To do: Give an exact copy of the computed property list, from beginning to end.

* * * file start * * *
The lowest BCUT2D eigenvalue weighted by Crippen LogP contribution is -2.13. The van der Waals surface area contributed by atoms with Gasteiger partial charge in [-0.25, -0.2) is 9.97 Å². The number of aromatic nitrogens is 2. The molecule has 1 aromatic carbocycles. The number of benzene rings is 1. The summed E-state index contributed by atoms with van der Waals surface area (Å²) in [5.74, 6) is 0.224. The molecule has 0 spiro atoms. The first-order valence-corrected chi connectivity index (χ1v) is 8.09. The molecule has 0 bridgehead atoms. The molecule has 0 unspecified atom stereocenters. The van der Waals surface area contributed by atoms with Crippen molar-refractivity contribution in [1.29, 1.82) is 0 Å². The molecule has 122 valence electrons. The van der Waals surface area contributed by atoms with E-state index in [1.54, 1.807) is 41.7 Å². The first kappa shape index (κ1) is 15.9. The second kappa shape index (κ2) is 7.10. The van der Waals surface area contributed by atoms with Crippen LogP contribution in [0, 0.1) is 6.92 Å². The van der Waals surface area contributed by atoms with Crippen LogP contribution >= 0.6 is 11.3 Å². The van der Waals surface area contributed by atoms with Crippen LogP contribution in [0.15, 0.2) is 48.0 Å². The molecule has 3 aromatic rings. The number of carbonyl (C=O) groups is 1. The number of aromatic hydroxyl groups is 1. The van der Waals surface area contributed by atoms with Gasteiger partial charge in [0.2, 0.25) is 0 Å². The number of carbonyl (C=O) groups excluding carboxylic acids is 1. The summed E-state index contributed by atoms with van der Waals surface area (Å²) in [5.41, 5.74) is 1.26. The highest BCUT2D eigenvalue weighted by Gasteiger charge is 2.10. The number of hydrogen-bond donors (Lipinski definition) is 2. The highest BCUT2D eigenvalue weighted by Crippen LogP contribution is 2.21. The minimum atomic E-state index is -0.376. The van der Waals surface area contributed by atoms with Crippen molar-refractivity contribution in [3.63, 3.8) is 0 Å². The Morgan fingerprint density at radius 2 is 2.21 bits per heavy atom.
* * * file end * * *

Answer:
The lowest BCUT2D eigenvalue weighted by Crippen LogP contribution is -2.13. The van der Waals surface area contributed by atoms with Gasteiger partial charge in [-0.25, -0.2) is 9.97 Å². The number of aromatic nitrogens is 2. The molecule has 1 aromatic carbocycles. The number of benzene rings is 1. The summed E-state index contributed by atoms with van der Waals surface area (Å²) in [5.74, 6) is 0.224. The molecule has 0 spiro atoms. The first-order valence-corrected chi connectivity index (χ1v) is 8.09. The molecule has 0 bridgehead atoms. The molecule has 0 unspecified atom stereocenters. The van der Waals surface area contributed by atoms with Crippen molar-refractivity contribution in [1.29, 1.82) is 0 Å². The molecule has 122 valence electrons. The van der Waals surface area contributed by atoms with E-state index in [1.54, 1.807) is 41.7 Å². The first kappa shape index (κ1) is 15.9. The second kappa shape index (κ2) is 7.10. The van der Waals surface area contributed by atoms with Crippen LogP contribution in [0, 0.1) is 6.92 Å². The van der Waals surface area contributed by atoms with Crippen LogP contribution >= 0.6 is 11.3 Å². The van der Waals surface area contributed by atoms with Crippen LogP contribution in [0.15, 0.2) is 48.0 Å². The molecule has 3 aromatic rings. The number of carbonyl (C=O) groups is 1. The number of aromatic hydroxyl groups is 1. The van der Waals surface area contributed by atoms with Gasteiger partial charge in [0.2, 0.25) is 0 Å². The number of carbonyl (C=O) groups excluding carboxylic acids is 1. The summed E-state index contributed by atoms with van der Waals surface area (Å²) in [5.41, 5.74) is 1.26. The highest BCUT2D eigenvalue weighted by Gasteiger charge is 2.10. The number of hydrogen-bond donors (Lipinski definition) is 2. The highest BCUT2D eigenvalue weighted by Crippen LogP contribution is 2.21. The minimum atomic E-state index is -0.376. The van der Waals surface area contributed by atoms with Crippen molar-refractivity contribution in [3.63, 3.8) is 0 Å². The Morgan fingerprint density at radius 2 is 2.21 bits per heavy atom.